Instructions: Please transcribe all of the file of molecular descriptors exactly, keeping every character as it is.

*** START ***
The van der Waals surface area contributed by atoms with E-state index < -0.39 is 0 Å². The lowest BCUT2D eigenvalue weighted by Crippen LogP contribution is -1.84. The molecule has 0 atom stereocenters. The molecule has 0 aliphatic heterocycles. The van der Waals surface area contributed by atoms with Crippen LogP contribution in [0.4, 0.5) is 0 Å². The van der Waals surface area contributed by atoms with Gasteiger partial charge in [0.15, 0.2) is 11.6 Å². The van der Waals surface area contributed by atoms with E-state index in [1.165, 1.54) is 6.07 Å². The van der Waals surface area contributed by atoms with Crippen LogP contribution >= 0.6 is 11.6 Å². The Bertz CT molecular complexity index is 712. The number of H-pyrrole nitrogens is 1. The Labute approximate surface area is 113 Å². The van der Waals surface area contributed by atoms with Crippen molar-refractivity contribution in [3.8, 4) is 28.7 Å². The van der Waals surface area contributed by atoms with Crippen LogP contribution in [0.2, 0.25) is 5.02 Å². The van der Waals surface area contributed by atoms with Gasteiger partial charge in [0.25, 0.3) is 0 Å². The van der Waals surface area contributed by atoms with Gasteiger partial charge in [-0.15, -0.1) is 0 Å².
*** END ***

The van der Waals surface area contributed by atoms with E-state index < -0.39 is 0 Å². The lowest BCUT2D eigenvalue weighted by Crippen LogP contribution is -1.84. The molecule has 0 atom stereocenters. The molecule has 0 aliphatic heterocycles. The van der Waals surface area contributed by atoms with Crippen LogP contribution in [0.4, 0.5) is 0 Å². The van der Waals surface area contributed by atoms with Gasteiger partial charge in [0.15, 0.2) is 11.6 Å². The van der Waals surface area contributed by atoms with E-state index in [1.165, 1.54) is 6.07 Å². The van der Waals surface area contributed by atoms with Crippen LogP contribution >= 0.6 is 11.6 Å². The Bertz CT molecular complexity index is 712. The number of H-pyrrole nitrogens is 1. The Labute approximate surface area is 113 Å². The van der Waals surface area contributed by atoms with Crippen molar-refractivity contribution in [3.8, 4) is 28.7 Å². The van der Waals surface area contributed by atoms with Crippen LogP contribution in [0.2, 0.25) is 5.02 Å². The van der Waals surface area contributed by atoms with Gasteiger partial charge in [0.25, 0.3) is 0 Å². The van der Waals surface area contributed by atoms with Gasteiger partial charge in [-0.15, -0.1) is 0 Å².